1. High stock of non-performing assets in India, more progress needed: IMF

Context:

IMF head of Monetary and Capital Markets Tobias Adrian, at the release of the multilateral institution’s April 2019 Global Financial Stability Report (GFSR) as part of the World Bank IMF Spring Meetings said that there continues to be a high stock of non-performing assets (NPAs) in India, and there has been some progression. Further progress is welcome.

Global Financial Stability Report (GFSR):

• The Global Financial Stability Report (GFSR) is a semiannual report by the International Monetary Fund (IMF) that assesses the stability of global financial markets and emerging-market financing. It is released twice per year, in April and October.
• The GFSR focuses on current conditions, especially financial and structural imbalances, that could risk an upset in global financial stability and access to financing by emerging-market countries.
• It emphasizes the ramifications of financial and economic imbalances that are highlighted in one of the IMF’s other publications, the World Economic Outlook.
• Topics covered in the GFSR usually include systemic risk assessments in worldwide financial markets, worldwide debt management, emerging economic markets and current economic crises that could affect finances worldwide.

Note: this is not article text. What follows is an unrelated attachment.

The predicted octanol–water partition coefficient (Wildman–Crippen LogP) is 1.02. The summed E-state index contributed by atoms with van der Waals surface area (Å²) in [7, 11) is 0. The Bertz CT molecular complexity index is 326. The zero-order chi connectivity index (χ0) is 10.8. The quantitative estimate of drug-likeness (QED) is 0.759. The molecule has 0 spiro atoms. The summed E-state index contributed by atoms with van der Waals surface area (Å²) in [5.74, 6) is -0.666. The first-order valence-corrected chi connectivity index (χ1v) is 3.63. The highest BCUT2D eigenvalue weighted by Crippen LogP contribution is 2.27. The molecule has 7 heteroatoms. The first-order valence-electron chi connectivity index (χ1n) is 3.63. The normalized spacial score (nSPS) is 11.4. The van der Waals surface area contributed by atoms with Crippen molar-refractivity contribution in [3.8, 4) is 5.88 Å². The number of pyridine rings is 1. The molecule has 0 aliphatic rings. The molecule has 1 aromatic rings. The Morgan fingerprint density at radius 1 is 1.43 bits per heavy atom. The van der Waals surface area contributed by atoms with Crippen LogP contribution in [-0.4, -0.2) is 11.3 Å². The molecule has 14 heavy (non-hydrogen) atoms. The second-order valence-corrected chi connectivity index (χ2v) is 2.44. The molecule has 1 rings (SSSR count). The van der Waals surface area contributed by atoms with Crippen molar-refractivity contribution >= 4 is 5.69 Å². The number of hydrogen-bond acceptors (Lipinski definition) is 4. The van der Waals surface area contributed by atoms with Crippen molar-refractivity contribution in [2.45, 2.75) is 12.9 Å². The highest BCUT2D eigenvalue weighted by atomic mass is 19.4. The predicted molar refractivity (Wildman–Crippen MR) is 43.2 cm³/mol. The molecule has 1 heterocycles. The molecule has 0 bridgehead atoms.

• The GFSR provides an assessment of balance sheet vulnerabilities across financial and non-financial sectors in advanced and emerging market economies.

Details:

• The level of capitalisation of some banks, particularly government-owned banks should be bolstered.
• This is also one of the recommendations of the Financial Sector Assessment Program for India that took place fairly recently.
• Average price-to-book ratios for Indian banks improving somewhat and the institutional mechanisms for resolution and recognition of [non-performing loans] NPLs are, of course, extremely important. The authorities should continue working along these lines.
• Portfolio flows to emerging markets are influenced by benchmark-driven investors — 70% of country allocations of investment funds are impacted by benchmark indices, the report said.

D. GS4 Related

Nothing here for today!!!

E. Editorials

1. Trickeries of the money bill

What’s in the news?

• The Honourable Supreme Court of India has now heard oral arguments in Revenue Bar Association (RBA) v. Union of India, in which the validity of the Finance Act of 2017, insofar as it affects the structure and functioning of various judicial tribunals, is under challenge.

#### Editorial Analysis:

• At first blush, a dispute over the apparent inscrutabilities of a tribunal’s working might strike us as uninteresting and, perhaps, even unimportant. But, as the RBA’s arguments show us, how the court decides the case will likely have a profound bearing on India’s constitutional arrangements.

Untrammelled power

• Ordinarily, the Finance Act, which is enacted at the beginning of every accounting year, seeks to give effect to the government’s fiscal policies. Some experts opine that in 2017, however, the state wielded the statute without much thought or deliberation. It not only set the fiscal agenda for the year ahead but it also toppled the existing regime governing the working of 26 different judicial bodies.
• Until recently, each of these panels was governed by a separate statute, and those laws individually contained a set of principles providing for, among other things, the criteria employed to select and remove members to and from these bodies, and for salaries, allowances and other such service conditions of the members.